Gina Jenkins v. Donald Winter, et al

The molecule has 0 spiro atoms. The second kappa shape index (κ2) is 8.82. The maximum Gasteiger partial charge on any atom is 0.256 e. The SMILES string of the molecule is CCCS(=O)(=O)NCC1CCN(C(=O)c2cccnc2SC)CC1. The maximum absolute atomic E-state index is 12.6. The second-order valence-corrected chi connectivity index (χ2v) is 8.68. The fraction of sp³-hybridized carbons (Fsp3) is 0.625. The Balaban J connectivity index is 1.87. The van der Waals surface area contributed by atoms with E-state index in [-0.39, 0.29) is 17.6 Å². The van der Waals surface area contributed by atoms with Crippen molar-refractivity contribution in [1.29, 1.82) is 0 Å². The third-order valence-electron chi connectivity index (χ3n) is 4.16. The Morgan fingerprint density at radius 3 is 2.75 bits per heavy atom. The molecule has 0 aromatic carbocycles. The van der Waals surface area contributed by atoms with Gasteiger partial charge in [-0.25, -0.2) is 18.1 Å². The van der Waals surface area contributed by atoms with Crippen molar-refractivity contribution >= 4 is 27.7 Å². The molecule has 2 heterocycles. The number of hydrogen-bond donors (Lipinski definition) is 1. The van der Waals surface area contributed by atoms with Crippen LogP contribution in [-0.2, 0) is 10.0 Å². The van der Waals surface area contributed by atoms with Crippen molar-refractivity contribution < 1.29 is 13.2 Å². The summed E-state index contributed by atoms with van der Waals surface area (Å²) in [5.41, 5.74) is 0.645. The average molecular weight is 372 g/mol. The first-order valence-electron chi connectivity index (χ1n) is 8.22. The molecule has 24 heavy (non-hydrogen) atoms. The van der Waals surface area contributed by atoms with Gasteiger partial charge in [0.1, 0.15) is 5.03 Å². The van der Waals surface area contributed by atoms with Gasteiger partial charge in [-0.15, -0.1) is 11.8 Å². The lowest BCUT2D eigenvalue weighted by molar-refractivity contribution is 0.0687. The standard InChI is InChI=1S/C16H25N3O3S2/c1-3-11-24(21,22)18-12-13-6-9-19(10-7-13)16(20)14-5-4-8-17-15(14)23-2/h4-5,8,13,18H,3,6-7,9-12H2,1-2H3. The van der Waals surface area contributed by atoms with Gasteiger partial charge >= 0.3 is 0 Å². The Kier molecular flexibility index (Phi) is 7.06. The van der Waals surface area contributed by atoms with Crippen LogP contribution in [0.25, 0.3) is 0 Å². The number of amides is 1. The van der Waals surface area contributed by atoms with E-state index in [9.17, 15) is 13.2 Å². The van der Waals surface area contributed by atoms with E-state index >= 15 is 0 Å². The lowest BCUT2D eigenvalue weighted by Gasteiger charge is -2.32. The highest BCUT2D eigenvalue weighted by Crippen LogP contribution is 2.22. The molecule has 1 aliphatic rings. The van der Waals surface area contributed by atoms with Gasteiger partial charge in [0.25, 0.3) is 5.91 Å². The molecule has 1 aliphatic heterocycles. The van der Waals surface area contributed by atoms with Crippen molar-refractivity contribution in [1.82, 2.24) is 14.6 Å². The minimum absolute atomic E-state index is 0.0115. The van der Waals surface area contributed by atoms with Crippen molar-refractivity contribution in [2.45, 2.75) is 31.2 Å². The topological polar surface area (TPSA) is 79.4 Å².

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United States Court of Appeals FOR THE EIGHTH CIRCUIT ___________ No. 10-2249 ___________ Gina Jenkins, * * Plaintiff - Appellant, * * Appeal from the United v. * States District Court for the * Western District of Missouri. Ray Mabus, Secretary of the Navy, * * Defendant - Appellee, * * CMC Wesley Jones; End to End, * Inc.; Chief Recruiter Clayton Hartley, * * Defendants. * ___________ Submitted: May 10, 2011 Filed: July 22, 2011 ___________ Before MELLOY and BENTON, Circuit Judges, and GRITZNER,1 District Judge. ___________ BENTON, Circuit Judge. 1 The Honorable James E. Gritzner, United States District Judge for the Southern District of Iowa, sitting by designation. Appellate Case: 10-2249 Page: 1 Date Filed: 07/22/2011 Entry ID: 3810245 Gina M. Jenkins sued Ray Mabus,2 Secretary of the Navy, for sexual harassment and retaliation, in addition to state-law claims. After an evidentiary hearing, the district court3 dismissed the case because Jenkins failed to exhaust her administrative remedies. She appeals. Having jurisdiction under 28 U.S.C. § 1291, this court affirms. I. As detailed in this court’s previous opinion, the harassment before December 4, 2003, consisted of daily sexually-suggestive comments, repeated requests for sex, and a touching and fondling of Jenkins’s leg and thigh. See Jenkins v. Winter, 540 F.3d 742, 745 (8th Cir. 2008). The district court initially granted summary judgment to the Navy. On appeal, this court affirmed as to retaliation, but reversed and remanded as to sexual harassment. Id. at 751. Jenkins then filed a second amended complaint alleging that the Navy’s acts after December 4 constituted continued sexual harassment. In the evidentiary hearing, she testified as to acts after December 4: (1) the Chief Recruiter said that “she slept around, it was her own problem, that she was making up – trying to hurt people’s career and making up accusations that were not true”; (2) the same Recruiter said he was “going to take her down”; (3) a different recruiter walked up to her and said, “You’re a slutty bitch. You already got the man fired. What else do you want?”; (4) co-workers told her, “We’re really sorry what has happened but we’re not allowed to talk to you anymore”; and (5) the Executive Officer called her a “drama queen” and referred to this office as “the Jerry Springer show.” 2 Pursuant to Fed. R. App. P. 43(c)(2), Secretary of the Navy, Ray Mabus is automatically substituted for his predecessor, Donald C. Winter. 3 The Honorable Fernando J. Gaitan, Jr., Chief Judge, United States District Court for the Western District of Missouri. -2- Appellate Case: 10-2249 Page: 2 Date Filed: 07/22/2011 Entry ID: 3810245 The district court found that the conduct after December 4 was not “continuing sexual harassment” sufficient to constitute a continuing violation. Jenkins v. Winter, No. 04-0966-CV-W-FJG, 2010 WL 1170511 (W.D. Mo. Mar. 19, 2010). According to the court, Jenkins failed to exhaust her administrative remedies because she first made contact with an Equal Employment Opportunity (EEO) counselor on February 10, 2004 – 68 days after the sexual harassment ended. The district court concluded that neither equitable tolling nor equitable estoppel saved her claim, and dismissed her complaint. II. A. This court reviews the district court’s findings of fact for clear error, and its conclusions of law de novo. See Briley v. Carlin, 172 F.3d 567, 570 (8th Cir. 1999). In order for a federal employee to sue for sex discrimination under Title VII, the employee must initiate contact with an EEO counselor “within 45 days of the date of the matter alleged to be discriminatory.” 29 C.F.R. § 1614.105(a)(1); see West v. Gibson, 527 U.S. 212, 218-19 (1999) (Title VII, as applicable to federal employees, is “a dispute resolution system that requires a complaining party to pursue administrative relief prior to court action, thereby encouraging a quicker, less formal, and less expensive resolution of disputes within the Federal Government and outside of court”), citing 29 C.F.R. § 1614.105(a) and Brown v. GSA, 425 U.S. 820, 832, 833 (1976) (federal complainant must seek relief in the agency that allegedly discriminated, part of the “rigorous administrative exhaustion requirements”); Culpepper v. Schafer, 548 F.3d 1119, 1122-24 (8th Cir. 2008) (discussing meaning of “initiate contact”). Jenkins asserts that she contacted an EEO counselor within 45 days of the discriminatory matter because the Navy’s conduct after December 4 was “continuing -3- Appellate Case: 10-2249 Page: 3 Date Filed: 07/22/2011 Entry ID: 3810245 sexual harassment” that created a hostile work environment. Jenkins argues she is not just re-labeling her previously dismissed retaliation claim because each of her complaints “repleads and incorporates” conduct before and after December 4 in the sexual harassment claim. This argument is baseless. In her Formal EEO Complaint of Discrimination, responding to “Date(s) on which most recent alleged discrimination occurred,” Jenkins hand-wrote “Oct 16, 2003 thru Dec 4, 2003.” In her opposition to the Navy’s motion for summary judgment, Jenkins specifically said that the “continuing sexual harassment” began “shortly after” October 14, 2003, and lasted “almost two months,” and that “the numerous acts of harassment” were “continuous and repeated over a two-month period.” See National Sur. Corp. v. Ranger Ins. Co., 260 F.3d 881, 886 (8th Cir. 2001) (judicial efficiency demands that a party not be allowed to deny what it has formally told the court). In her deposition, when asked three times whether the sexual harassment stopped on December 4, each time Jenkins said that it did. See Torgerson v. City of Rochester, ___ F.3d ___, 2011 WL 2135636 at *17 (8th Cir. June 1, 2011) (en banc) (admissions in plaintiff’s own deposition may conclusively resolve the nature of plaintiff’s claim). The district court properly found that the “sexually harassing conduct ended on December 4, 2003.” Contradicting her EEO complaint, pleadings, and admissions, Jenkins argues that the post-December 4 conduct was continuing sexual harassment because she is female, although the conduct was not sexual in nature, not as frequent, and not as severe. “A charge alleging a hostile work environment claim . . . will not be time barred so long as all acts which constitute the claim are part of the same unlawful employment practice and at least one act falls within the time period.” National R.R. Passenger Corp. v. Morgan, 536 U.S. 101, 122 (2002); see also Burkett v. Glickman, 327 F.3d 658, 660 (8th Cir. 2003) (principles in Morgan as to time limits on “employment practice” of private employer apply to “matter” of federal employer). This court considers “whether the acts about which an employee complains are part -4- Appellate Case: 10-2249 Page: 4 Date Filed: 07/22/2011 Entry ID: 3810245 of the same actionable hostile work environment practice, and if so, whether any act falls within the statutory time period.” Rowe v. Hussmann Corp., 381 F.3d 775, 779 (8th Cir. 2004), quoting Morgan, 536 U.S. at 120. “[A]cts before and after the limitations period [that are] so similar in nature, frequency, and severity . . . must be considered to be part and parcel of the hostile work environment that constituted the unlawful employment practice that gave rise to th[e] action.” Wilkie v. Dep’t of Health & Human Servs., 638 F.3d 944, 951 (8th Cir. 2011), quoting Rowe, 381 F.3d at 781. The district court correctly concluded that the post-December 4 conduct is not similar in nature, frequency, and severity to the pre-December 4 conduct. In Wilkie, this court rejected a continuing-violation theory where the original harassment was the defendant’s sexual advances, while the later conduct was markedly different, consisting of slights, insults, and affronts. See Wilkie, 638 F.3d at 952. In this case also, the Navy’s post-December 4 conduct consisted of insults, slights, and affronts that were markedly different from the original sexual advances. The reason for the marked difference is clear: as the district court specifically found, the Commanding Officer “took immediate action to resolve the situation on December 4, 2003,” and that the “sexually harassing conduct ended on December 4, 2003.” Cf. Jensen v. Henderson, 315 F.3d 854, 862 (8th Cir. 2002) (as the employer allowed harassment to continue into the 45-day period, employee timely contacted EEO counselor). Because the post-December 4 conduct was not so similar to the earlier conduct as to be a continuing violation, Jenkins did not contact an EEO counselor within 45 days after the sexual harassment. Finally, the post-December 4 conduct – which Jenkins timely contacted an EEO counselor about – does not independently constitute a hostile work environment. See Patrick v. Henderson, 255 F.3d 914, 916 (8th Cir. 2001) (even if some Title VII claims are time-barred, district court has jurisdiction of properly-exhausted claims). Again, the Wilkie case is analogous: the slights, insults, and affronts after December -5- Appellate Case: 10-2249 Page: 5 Date Filed: 07/22/2011 Entry ID: 3810245 4 were not “so severe or pervasive that it met the high threshold for a hostile work environment. . . . that it altered a term, condition, or privilege of [Jenkins’s] employment.” Wilkie, 638 F.3d at 953-54 (internal quotation marks omitted), citing, e.g., Duncan v. General Motors Corp., 300 F.3d 928, 934 (8th Cir. 2002); cf. Sutherland v. Missouri Dep’t of Corr., 580 F.3d 748, 752 (8th Cir. 2009) (affirming summary judgment against hostile-work-environment claim because initial incident involved offensive touching by one person, who was promptly disciplined, while the later acts did not involve the same person or physical contact). The district court properly dismissed Jenkins’s case, unless equitable estoppel or equitable tolling applies. B. Equitable estoppel applies if a defendant actively prevents a plaintiff from suing on time; equitable tolling applies if the plaintiff, despite due diligence, can not obtain vital information about the existence of her claim. See Dring v. McDonnell Douglas Corp., 58 F.3d 1323, 1328-29 (8th Cir. 1995); see also 29 § C.F.R. 1614.105(a)(2). Jenkins has the burden to prove entitlement to either exception, and federal courts have historically “extended [such] equitable relief only sparingly” because it involves a waiver of sovereign immunity. Irwin v. Dep’t of Veterans Affairs, 498 U.S. 89, 96 (1990); see also T.L. ex rel. Ingram v. United States, 443 F.3d 956, 963 (8th Cir. 2006). According to Jenkins, the Navy prevented her from timely contacting an EEO counselor because the Navy emphasized to her its policy of handling such matters within the command and because there was “some confusion” about how a civiliancontract-employee’s complaint should be handled. To show equitable estoppel, a plaintiff must be aware of her claim, but fail to file timely due either to the employer’s “deliberate design,” or to employer acts that it “should unmistakably have understood would cause the employee to delay” contacting an EEO counselor. See Hamilton v. West, 30 F.3d 992, 994 (8th Cir. 1994). -6- Appellate Case: 10-2249 Page: 6 Date Filed: 07/22/2011 Entry ID: 3810245 On November 17, 2003, the Command EEO officer told Jenkins she could file a formal complaint and asked if she wanted to. She said she did not, did not give names or details, preferred to handle it herself informally, and asked the Command EEO officer not to disclose anything. Jenkins emphasizes that at the December 4 meeting, “[the Command EEO officer] asked multiple times is this okay” if the Navy handled her concerns with the harasser, and that she agreed to handling complaint within the command. Putting this in perspective, the district court found that Jenkins was reluctant to participate in the internal investigation, and that neither the Commanding officer nor anyone else told her that she had to keep her complaint “inhouse.” Jenkins does not argue that these fact-findings are clearly erroneous. These facts do not indicate that the Navy deliberately “lulled or tricked [Jenkins] into letting the EEOC filing deadline pass,” or understood its handling would cause Jenkins to delay contacting a counselor. See Dorsey v. Pinnacle Automation Co., 278 F.3d 830, 835 (8th Cir. 2002). Although the district court found “some confusion” about how a civilian-contract-employee’s complaint should be handled, confusion does not amount to “deliberate design,” or “unmistakable understanding.” See Hedrich v. Bd. of Regents of Univ. of Wis. Sys., 274 F.3d 1174, 1182 (7th Cir. 2001) (employer behavior amounting to “deliberate design” is “typically acts of wrongdoing such as hiding evidence or promising not to rely on a statute of limitations defense”); Hamilton, 30 F.3d at 994 (no “unmistakable understanding” where plaintiff was notified of two available administrative options – filing a written grievance or filing a complaint – and chose not to file a complaint). Jenkins also asserts that the Navy gave her incorrect information on how to proceed with her claim, and did not refer her to the Navy’s EEO counselor as a contact for resolving the problem. “Equitable tolling will extend a deadline missed due to an employee’s excusable ignorance, but the doctrine is precluded once it is shown that the employee was generally aware of her rights,” which means “general knowledge” of the right not to be discriminated against or the means of obtaining such knowledge. Briley, 172 F.3d at 570. The doctrine of equitable tolling does not apply to “garden -7- Appellate Case: 10-2249 Page: 7 Date Filed: 07/22/2011 Entry ID: 3810245 variety” claims of excusable neglect, and should be invoked only in exceptional circumstances truly beyond the plaintiff’s control. T.L. ex rel. Ingram, 443 F.3d at 963, citing Irwin, 498 U.S. at 96; Shempert v. Hardwick Chem. Corp., 151 F.3d 793, 798 (8th Cir. 1998) (equitable tolling reserved for circumstances truly beyond the plaintiff’s control – giving instances and citing cases usually involving misleading information from EEOC or state agency); Lyons v. Potter, 521 F.3d 981, 983 (8th Cir. 2008) (mental illness can be a ground for equitable tolling); Jessie v. Potter, 516 F.3d 709, 714 (8th Cir. 2008) (same, emphasizing high standard). The district court found: The credible evidence showed that EEO resources in the form of written policies, EEO training, EEO reminders and EEO postings were widely available at the Navy office. . . . . [The Command EEO officer] provided training on the “red light-yellow light-green light” resolution procedures pamphlet that included a simple explanation of the 45-day counselor contact requirement. . . . . The Plaintiff [Jenkins] admitted she saw “red, white and blue” posters with the Navy personnel website listed, as well as an email address and advice line. One poster had a simple flow chart beginning with the step, “45 days to contact counselor.” . . . The Plaintiff’s co-worker, Stephanie Kretzer, repeatedly encouraged the Plaintiff to take advantage of the posted EEO contact information, both before and after December 4, 2003. These findings, which Jenkins does not attack, indicate she was “generally aware of her rights.” Equitable tolling does not apply here. Accord Bailey v. U.S. Postal Serv., 208 F.3d 652, 655 (8th Cir. 2000) (employer training program and workplace posters made employee “otherwise aware” of the 45-day requirement, quoting 29 C.F.R. § 1614.105(a)(2)); Briley, 172 F.3d at 570-71 (relying on, among other facts, posters and notes on the employee bulletin board in break room). -8- Appellate Case: 10-2249 Page: 8 Date Filed: 07/22/2011 Entry ID: 3810245 Neither equitable estoppel nor equitable tolling saves Jenkins from her failure to timely contact an EEO counselor. The district court properly dismissed her case. * * * * * * * The judgment of the district court is affirmed. ___________________________ -9- Appellate Case: 10-2249 Page: 9 Date Filed: 07/22/2011 Entry ID: 3810245